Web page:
If you're addicted to caffeine - like so many college students are - you've probably noticed that soft drinks cost more on campus than they did last year. But did you notice that water, fruit drinks, Gatorade and Starbucks beverages' prices stayed the same?
One of the reasons prices of soda went up was to encourage students to drink fewer unhealthy sodas.
OK, we can understand that. It's common knowledge that soda equals bad and water equals good. But a quick glance at nutrition labels led us to believe our health wasn't really that much of a concern. One 20-ounce bottle of Pepsi packs 250 calories and 70 grams of sugar. But that Lipton Brisk Raspberry, which still costs ,1, isn't a much better choice. With 225 calories, 57.5 grams of sugar and Red Dye No. 40, you'd pack on the pounds almost as quickly as with a Pepsi.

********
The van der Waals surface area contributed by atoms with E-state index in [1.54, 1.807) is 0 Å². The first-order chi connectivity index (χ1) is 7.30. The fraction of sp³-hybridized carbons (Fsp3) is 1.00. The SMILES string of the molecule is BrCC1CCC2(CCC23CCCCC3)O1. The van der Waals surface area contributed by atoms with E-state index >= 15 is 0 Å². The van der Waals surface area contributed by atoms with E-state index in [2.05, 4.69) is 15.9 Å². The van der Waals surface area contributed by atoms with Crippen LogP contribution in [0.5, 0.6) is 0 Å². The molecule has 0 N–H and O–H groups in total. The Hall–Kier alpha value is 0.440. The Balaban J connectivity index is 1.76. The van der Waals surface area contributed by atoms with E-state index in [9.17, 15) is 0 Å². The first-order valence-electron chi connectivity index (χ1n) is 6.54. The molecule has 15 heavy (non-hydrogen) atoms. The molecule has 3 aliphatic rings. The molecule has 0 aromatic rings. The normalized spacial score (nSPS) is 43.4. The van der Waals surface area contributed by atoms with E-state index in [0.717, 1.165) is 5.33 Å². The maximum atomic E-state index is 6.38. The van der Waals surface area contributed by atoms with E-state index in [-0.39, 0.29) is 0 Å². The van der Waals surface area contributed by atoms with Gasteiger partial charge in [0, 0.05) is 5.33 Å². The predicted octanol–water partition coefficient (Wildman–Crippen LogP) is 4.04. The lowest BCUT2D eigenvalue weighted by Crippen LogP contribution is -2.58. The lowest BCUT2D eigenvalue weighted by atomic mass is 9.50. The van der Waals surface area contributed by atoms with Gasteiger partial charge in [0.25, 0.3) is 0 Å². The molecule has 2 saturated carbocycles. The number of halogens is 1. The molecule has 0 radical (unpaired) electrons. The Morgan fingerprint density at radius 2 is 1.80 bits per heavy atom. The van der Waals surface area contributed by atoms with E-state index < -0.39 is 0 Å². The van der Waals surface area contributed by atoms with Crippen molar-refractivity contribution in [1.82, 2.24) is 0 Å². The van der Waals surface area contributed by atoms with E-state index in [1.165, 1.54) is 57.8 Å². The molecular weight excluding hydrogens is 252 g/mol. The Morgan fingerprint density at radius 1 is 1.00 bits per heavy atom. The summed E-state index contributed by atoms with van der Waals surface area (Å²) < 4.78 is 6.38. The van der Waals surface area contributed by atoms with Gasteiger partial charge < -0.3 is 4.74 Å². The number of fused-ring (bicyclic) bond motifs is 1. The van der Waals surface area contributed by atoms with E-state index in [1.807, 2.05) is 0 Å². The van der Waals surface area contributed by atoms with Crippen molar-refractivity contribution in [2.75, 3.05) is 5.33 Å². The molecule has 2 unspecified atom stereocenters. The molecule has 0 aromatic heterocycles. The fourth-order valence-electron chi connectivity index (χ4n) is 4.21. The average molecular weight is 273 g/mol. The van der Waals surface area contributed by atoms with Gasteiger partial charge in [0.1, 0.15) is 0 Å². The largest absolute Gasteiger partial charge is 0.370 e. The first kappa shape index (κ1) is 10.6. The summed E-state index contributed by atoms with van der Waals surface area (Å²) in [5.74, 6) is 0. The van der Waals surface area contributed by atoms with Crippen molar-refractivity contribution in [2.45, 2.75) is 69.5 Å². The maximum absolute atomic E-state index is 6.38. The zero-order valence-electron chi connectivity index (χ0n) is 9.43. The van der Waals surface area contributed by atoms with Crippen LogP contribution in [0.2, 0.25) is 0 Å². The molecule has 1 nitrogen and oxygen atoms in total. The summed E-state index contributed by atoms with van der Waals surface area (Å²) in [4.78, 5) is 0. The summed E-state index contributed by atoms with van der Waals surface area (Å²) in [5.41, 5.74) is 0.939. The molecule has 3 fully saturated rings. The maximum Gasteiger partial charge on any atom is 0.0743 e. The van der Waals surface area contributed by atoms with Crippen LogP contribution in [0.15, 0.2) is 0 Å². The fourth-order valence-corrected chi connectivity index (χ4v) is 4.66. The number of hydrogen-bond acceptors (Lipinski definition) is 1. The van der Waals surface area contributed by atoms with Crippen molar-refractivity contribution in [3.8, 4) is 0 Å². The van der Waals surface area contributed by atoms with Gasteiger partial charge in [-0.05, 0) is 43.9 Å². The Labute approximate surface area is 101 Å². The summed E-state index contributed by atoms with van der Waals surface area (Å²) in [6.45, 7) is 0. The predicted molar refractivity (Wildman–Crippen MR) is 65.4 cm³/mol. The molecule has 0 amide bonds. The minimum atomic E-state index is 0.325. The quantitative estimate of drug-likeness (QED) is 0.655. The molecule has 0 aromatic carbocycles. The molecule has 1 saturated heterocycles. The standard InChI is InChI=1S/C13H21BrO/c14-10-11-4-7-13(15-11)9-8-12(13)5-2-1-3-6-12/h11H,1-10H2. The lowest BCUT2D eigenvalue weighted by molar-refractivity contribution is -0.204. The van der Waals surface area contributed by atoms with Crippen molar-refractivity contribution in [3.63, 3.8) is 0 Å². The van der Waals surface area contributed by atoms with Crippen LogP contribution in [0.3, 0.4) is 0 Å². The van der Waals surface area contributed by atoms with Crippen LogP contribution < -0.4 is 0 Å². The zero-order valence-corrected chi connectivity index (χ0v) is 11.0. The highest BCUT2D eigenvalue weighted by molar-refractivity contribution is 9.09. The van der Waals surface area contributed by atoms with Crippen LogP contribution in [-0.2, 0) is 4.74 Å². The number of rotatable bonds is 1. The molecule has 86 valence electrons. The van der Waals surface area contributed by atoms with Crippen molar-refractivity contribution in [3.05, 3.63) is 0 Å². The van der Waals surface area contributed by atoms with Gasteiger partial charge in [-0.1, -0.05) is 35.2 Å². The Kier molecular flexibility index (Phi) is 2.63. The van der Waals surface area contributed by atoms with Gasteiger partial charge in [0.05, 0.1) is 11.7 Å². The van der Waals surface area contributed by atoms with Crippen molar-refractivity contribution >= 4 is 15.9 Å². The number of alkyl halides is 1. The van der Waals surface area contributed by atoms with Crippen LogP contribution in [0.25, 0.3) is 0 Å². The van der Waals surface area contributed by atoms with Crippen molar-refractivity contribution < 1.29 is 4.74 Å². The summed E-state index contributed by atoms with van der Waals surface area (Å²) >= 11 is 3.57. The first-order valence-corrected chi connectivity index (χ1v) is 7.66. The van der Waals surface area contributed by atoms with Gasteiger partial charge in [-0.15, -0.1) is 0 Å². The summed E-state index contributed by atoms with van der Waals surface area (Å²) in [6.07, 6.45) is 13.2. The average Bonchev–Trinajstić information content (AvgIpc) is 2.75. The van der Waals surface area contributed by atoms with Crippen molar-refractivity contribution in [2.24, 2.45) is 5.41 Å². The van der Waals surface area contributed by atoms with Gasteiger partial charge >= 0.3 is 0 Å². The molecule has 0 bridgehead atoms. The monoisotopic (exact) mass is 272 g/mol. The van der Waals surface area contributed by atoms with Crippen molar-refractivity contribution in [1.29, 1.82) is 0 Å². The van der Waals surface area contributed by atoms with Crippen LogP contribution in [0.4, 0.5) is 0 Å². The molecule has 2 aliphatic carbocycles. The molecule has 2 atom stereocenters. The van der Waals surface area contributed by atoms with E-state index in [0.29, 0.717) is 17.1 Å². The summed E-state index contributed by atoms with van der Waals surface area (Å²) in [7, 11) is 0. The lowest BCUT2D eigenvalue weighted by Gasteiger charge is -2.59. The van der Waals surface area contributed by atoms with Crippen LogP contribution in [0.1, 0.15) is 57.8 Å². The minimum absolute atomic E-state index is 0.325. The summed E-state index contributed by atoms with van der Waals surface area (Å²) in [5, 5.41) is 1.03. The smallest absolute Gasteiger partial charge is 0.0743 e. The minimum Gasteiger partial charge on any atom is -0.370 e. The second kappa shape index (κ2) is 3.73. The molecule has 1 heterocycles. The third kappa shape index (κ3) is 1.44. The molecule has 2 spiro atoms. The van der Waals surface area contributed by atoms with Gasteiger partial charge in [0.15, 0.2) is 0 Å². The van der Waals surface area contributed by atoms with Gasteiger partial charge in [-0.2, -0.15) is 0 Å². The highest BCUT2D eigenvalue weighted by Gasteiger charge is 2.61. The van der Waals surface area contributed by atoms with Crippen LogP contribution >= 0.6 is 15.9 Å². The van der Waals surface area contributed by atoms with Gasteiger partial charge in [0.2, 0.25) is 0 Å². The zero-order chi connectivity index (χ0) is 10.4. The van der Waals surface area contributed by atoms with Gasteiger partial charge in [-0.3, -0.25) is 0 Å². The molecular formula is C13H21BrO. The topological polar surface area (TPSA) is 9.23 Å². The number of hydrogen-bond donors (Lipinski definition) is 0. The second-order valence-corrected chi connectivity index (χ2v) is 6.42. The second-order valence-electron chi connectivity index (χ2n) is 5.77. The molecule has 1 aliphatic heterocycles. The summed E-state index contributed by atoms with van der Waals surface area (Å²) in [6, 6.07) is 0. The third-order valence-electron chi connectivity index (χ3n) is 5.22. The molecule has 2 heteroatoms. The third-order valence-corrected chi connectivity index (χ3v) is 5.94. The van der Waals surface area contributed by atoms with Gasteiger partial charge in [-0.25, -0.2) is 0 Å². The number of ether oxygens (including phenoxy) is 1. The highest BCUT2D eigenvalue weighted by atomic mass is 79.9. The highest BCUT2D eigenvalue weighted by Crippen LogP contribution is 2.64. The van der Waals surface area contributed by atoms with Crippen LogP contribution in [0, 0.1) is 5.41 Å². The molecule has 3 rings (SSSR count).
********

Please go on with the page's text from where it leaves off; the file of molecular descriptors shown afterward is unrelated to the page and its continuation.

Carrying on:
So you start to push the Tropicana Lemonade button, thinking "Hey, lemons. That means fruit juice." Well, just barely. This soda alternative serves up 250 calories - same as that Pepsi - and 65 grams of sugar. Tropicana Fruit Punch is even worse than Pepsi. A 20-ounce Gatorade has 125 calories and 35 grams of sugar, but studies have shown sports drinks can cause weight gain if the drinker isn't active.
But we're willing to bet a case of carbonated, caffeinated drinks that students won't opt for non-soda beverages because of the price difference. And those teas and "juice drinks" aren't much healthier than soda.
It seems to us this is just a plan for Pepsi and UF to increase their revenues. Don't tell us you're concerned with us making healthy choices when all you're concerned about are healthy profit margins.